General Liability Insurance. Property owners typically require independent contractors to carry commercial general liability insurance. General liability coverage is intended to cover an insured for anything that may happen by one's unintended, or accidental, actions. These policies are designed to protect the landowner from risks associated with ownership. Despite the sophistication of many commercial and residential investors, there is a naïveté when it comes to purchasing insurance coverage. Not surprisingly, insurance companies in the risk business have adapted to the uncertain economic times and have rewritten their insurance policy terms to reduce or limit their exposure. Insurers will impose limits of liability, terms and conditions of coverage, and exclusions from coverage. All policies are different, so an owner should be sure to check a particular policy's deductibles, premiums, and other terms. Furthermore, insurance policies and coverage are not simple, easy, or straightforward. It is very important for one to understand exactly what is being insured under a particular policy. After all, these policies are what will help to shift the risk when it is not otherwise imposed by law.
Additional Insured. To further protect his own interest, an owner should require every independent contractor to add him as an additional insured on the independent contractor's insurance policy. As an additional insured, the owner will be afforded certain protections under the independent contractor's insurance policy. Specifically, the owner should be entitled to a legal defense if sued for negligence arising out of the independent contractor's negligence. To ensure that the independent contractor actually added the owner as an additional insured to the independent contractor's insurance policy, the owner should require the independent contractor to provide him with the additional insured endorsement naming the owner as an additional insured. It is not enough for the independent contractor to provide a certificate of insurance naming the owner as an additional insured. The certificate of insurance does not change or modify the insurance policy and is only provided for informational purposes. The owner should always follow up to ensure that the contractor's insurer is committed to the coverage claimed by the contractor.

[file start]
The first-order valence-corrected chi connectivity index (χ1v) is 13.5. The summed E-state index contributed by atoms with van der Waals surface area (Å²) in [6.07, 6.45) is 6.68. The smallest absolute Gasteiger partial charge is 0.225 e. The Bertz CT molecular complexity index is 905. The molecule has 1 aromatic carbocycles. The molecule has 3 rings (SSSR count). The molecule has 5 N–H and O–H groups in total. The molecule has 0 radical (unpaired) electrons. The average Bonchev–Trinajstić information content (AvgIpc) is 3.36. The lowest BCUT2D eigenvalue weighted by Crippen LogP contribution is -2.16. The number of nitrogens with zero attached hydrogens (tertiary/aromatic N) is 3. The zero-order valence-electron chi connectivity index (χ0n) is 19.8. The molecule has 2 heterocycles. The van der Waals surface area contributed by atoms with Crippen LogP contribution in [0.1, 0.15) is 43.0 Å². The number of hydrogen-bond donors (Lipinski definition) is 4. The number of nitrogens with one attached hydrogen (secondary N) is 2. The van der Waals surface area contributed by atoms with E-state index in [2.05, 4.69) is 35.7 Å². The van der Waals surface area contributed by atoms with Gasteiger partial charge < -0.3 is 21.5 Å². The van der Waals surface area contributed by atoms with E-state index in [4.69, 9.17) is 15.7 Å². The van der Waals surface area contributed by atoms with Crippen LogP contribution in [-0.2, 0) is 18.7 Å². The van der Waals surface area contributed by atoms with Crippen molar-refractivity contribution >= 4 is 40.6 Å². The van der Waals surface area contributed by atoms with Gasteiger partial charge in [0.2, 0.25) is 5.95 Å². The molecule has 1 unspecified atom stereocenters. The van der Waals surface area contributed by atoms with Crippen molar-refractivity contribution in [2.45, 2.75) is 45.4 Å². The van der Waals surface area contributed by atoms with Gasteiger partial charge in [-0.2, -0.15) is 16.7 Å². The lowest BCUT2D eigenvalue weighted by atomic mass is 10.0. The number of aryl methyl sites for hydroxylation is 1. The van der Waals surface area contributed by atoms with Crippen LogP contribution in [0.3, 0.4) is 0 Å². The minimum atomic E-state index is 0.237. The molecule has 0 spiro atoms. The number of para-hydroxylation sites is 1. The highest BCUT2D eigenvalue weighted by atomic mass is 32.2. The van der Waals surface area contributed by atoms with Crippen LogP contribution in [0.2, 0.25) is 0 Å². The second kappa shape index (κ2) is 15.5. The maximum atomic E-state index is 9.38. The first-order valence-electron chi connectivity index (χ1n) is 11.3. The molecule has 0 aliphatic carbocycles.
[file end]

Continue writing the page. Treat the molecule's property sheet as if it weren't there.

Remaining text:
Indemnification. Although a landowner cannot escape potential liability as a result of his non-delegable duties, he can and should require the independent contractor to indemnify him. Indemnification results in the owner being reimbursed by the independent contractor for any judgment or settlement that the owner is required to pay as a result of the independent contractor's negligence. The specific language used in an indemnity clause is very important because most states have placed limitations on the scope of indemnity for public policy reasons. An attorney should be consulted to draft and/or review an indemnity provision, to ensure that it provides the maximum protection possible without violating state law.
Legal Defense Obligation. In addition to being named as an additional insured and requiring the independent contractor to indemnify the owner, an owner should also require the independent contractor to defend him in case the owner is sued as a result of the independent contractor's negligence. Practically, this requirement means that the independent contractor must pay for the landowner's legal defense.
Keep it Short and Simple. Although an owner can be held liable for injuries occurring on his property simply because he owns the property, the owner can contractually shift the risk to the responsible independent contractor(s). In contract provisions, including insurance policies, one must be aware of "the devil in the details." Insurance contracts for a landowner can be particularly tricky because obligations stem from the owner to the general contractor and then from the general contractor to the subcontractors, and various levels of coverage and indemnification may apply at all levels. If project documents, contracts, and policies are kept short and simple they will be more easily construed by everyone involved before a dispute arises. All contracts should clearly delineate the specific intent of all parties on important issues. Landowners should contact legal counsel to discuss specific contractual provisions to ensure that the additional insured, indemnity, and duty to defend provisions are enforceable under their specific state's law. The practical effect is to shift the risk; by shifting the risk, the owner may shift the costs away from himself to the independent contractor.
For property owners and entrepreneurs, this is an exciting time to buy/own property. Play it safe and don't let an unfortunate occurrence wipe out your profits. Follow the basic steps and consult with lawyers when necessary to ensure the risks and rewards are both in your favor.